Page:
Yosemite Valley is a freak of nature. It's only seven miles long and less than a mile wide, but it ranks higher in scenery per square foot than perhaps anywhere else in the world. Because it was formed by glaciation, the valley walls are sheer and high, leading to world-famous cliffs: El Capitan, a mountain-climbing mecca, rises more than 3,000 feet (900 meters) virtually straight up from the Yosemite Valley floor, and Half Dome looms 4,800 feet (1,600) meters above.
It's also heaven for waterfalls. Why does central California fill up with storm clouds in the winter? Because adrenaline-junkie water droplets from all over the world are jostling to make it into the Sierra snowpack, just so they can spend twenty unforgettable seconds plunging over Yosemite or Bridalveil Falls.
Of course, these thrill-seeking waters are exhibitionists, too. They know that when they leap into the abyss, people will be watching them. Lots of people. This is Yosemite Valley's curse - it's a popular place. The crowds can be trying on summer weekends, and particularly on holiday weekends. If your schedule allows it, visit the valley on weekdays and spend your weekends exploring other parts of Yosemite - there's no shortage of spectacular stuff in the rest of the park. Winter is also a great time to visit Yosemite Valley. The high country roads close in the winter, but the valley stays open and is much less crowded than during the summer.
Although Yosemite Valley is most famous for the walls that surround it, the valley floor itself is also uncommonly pretty. The Merced River wanders through it, and meadows appear frequently along its length. Deer and coyotes are common sights, and bear are known to be about after dark. Yosemite Valley also has the most extensive network of bike paths anywhere in the park, and although you can drive or take free shuttle buses to much of the valley, bicycles are probably the most enjoyable way to get around here. If you didn't bring your own bike, you can rent one at Curry Village, which lies near the east end of Yosemite Valley.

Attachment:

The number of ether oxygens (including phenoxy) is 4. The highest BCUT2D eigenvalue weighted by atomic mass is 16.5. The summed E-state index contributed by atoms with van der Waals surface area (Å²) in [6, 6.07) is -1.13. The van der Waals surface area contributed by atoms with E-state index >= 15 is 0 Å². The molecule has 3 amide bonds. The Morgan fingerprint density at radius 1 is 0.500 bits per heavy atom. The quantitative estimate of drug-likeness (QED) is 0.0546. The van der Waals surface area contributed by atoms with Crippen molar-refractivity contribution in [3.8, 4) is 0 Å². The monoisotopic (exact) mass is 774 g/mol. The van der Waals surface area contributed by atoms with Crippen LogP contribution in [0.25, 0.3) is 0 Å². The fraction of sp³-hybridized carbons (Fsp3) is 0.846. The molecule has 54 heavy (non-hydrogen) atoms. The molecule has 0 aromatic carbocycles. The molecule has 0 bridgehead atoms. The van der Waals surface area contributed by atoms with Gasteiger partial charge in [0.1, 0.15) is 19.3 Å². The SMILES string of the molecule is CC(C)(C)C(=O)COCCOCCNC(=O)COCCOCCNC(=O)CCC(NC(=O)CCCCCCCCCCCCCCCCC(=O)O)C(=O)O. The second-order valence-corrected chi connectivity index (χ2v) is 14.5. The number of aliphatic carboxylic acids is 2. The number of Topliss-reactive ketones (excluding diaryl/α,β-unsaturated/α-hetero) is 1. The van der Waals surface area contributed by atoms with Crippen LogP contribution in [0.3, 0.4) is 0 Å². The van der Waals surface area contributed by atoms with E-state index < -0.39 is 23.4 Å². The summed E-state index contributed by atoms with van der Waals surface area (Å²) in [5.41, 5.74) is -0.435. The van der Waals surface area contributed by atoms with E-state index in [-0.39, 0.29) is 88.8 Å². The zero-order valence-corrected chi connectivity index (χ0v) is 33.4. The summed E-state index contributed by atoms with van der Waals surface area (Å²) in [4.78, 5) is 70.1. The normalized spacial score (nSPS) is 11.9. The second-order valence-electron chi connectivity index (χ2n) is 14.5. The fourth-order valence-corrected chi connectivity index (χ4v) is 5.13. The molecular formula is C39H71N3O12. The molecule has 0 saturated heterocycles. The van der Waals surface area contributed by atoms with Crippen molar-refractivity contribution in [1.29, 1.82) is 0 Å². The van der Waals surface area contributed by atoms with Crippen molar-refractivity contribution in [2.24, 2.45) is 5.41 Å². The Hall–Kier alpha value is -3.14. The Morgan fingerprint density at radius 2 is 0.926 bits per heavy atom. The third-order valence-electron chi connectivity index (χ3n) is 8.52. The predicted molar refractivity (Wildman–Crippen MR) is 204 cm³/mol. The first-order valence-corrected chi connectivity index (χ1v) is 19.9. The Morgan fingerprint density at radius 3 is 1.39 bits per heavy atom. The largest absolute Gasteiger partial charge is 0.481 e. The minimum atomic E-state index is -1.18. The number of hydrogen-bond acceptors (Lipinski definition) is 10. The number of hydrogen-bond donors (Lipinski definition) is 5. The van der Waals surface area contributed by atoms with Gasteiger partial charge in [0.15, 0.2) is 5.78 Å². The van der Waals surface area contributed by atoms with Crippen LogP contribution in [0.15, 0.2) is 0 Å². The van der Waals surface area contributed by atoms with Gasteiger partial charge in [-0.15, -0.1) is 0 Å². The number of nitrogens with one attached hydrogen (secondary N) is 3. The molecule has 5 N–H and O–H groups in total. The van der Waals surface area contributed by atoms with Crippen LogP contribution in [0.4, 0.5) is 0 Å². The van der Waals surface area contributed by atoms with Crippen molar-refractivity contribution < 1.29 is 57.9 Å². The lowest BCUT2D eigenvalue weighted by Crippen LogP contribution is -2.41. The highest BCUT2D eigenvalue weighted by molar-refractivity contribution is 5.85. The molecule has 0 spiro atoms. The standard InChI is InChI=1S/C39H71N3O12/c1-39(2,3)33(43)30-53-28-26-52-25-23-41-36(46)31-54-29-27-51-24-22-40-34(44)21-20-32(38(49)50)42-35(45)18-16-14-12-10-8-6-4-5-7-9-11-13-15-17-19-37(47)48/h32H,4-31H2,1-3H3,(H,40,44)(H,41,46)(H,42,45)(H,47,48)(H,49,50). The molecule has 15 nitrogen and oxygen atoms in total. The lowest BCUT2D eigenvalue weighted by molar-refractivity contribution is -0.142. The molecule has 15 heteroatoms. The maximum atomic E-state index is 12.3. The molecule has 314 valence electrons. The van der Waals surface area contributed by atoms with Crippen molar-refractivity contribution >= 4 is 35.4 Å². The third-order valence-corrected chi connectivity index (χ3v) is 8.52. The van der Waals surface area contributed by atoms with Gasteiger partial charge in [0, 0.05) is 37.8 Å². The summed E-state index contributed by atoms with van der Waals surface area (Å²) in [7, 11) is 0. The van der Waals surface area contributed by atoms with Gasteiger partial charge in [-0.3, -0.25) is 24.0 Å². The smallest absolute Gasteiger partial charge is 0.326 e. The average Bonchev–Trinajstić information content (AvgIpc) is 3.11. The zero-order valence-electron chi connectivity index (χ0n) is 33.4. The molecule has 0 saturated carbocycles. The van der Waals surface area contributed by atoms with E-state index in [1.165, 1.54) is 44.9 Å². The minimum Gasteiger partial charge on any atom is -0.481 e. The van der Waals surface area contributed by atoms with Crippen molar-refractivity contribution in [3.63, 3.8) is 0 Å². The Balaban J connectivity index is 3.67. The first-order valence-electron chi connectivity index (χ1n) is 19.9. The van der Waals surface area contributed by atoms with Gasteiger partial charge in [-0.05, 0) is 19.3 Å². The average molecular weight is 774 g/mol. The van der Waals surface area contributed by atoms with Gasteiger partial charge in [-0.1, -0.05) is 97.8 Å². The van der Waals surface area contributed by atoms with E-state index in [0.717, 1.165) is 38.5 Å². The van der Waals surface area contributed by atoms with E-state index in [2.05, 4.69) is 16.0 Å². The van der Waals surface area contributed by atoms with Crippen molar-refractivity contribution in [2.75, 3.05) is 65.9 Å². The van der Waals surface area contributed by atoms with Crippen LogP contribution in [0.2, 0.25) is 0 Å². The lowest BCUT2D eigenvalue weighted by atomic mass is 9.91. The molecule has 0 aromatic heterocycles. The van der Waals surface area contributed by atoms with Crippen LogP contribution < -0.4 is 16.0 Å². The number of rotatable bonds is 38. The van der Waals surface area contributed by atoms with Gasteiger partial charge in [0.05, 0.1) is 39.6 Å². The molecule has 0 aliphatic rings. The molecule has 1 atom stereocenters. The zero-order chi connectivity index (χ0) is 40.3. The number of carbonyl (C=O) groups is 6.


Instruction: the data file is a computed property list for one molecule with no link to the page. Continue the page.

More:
|Crowd Factor||Scenery Factor||Difficulty|
|Artist Point||2.0 (3.2)||500 (150)|
|Bridalveil Fall||1.2 (1.9)||200 (60)|
|Columbia Rock||3 (4.8)||1,000 (300)|
|Four-Mile Trail||4.7 (7.5)*||3,200 (975)|
|Half Dome||14.2 (22.7)*||4,800 (1,600)|
|Happy Isles||0.5 (0.8)*||< 10|
|Inspiration Point||2.6 (4.2)||1,000 (300)|
|Mirror Lake & Tenaya Canyon||2.4 (3.8)*||< 100*|
|The Mist Trail (Vernal & Nevada Falls)||3 (4.8)*||1,000 (300)*|
|Panorama Trail||8.5 (13.5)||3,200 (975)|
|Pohono Trail||13 (21)*||3,700 (1,130)*|
|Sentinel / Cook's Meadow Loop||2.25 (3.6)||< 10|
|Snow Creek Trail||7.2 (11.6)*||2,700 (820)*|
|Turtleback Dome||1.2 (2)||360 (110)|
|Vernal Fall Footbridge||2 (3.2)||300 (90)|
|Lower Yosemite Falls||.5 (.8)*||< 50*|
|Upper Yosemite Falls||7.6 (12)*||2,600 (790)*|
There are four non-camping options in Yosemite Valley: the $400-a-night Ahwahnee Hotel, the Yosemite Lodge, the cabins and tent cabins at Curry Village, and the quirky tent/house hybrids at the Housekeeping Camp. Good luck getting into any of them in the summer without a reservation well in advance, though. They fill up fast. El Portal, outside the park but still just a few miles from Yosemite Valley, has two large motels. Advance reservations are recommended for summertime visits there, too. If you didn't plan far enough ahead, you'll have to stay in one of the small towns outside the park; see the Yosemite Lodging guide for more details.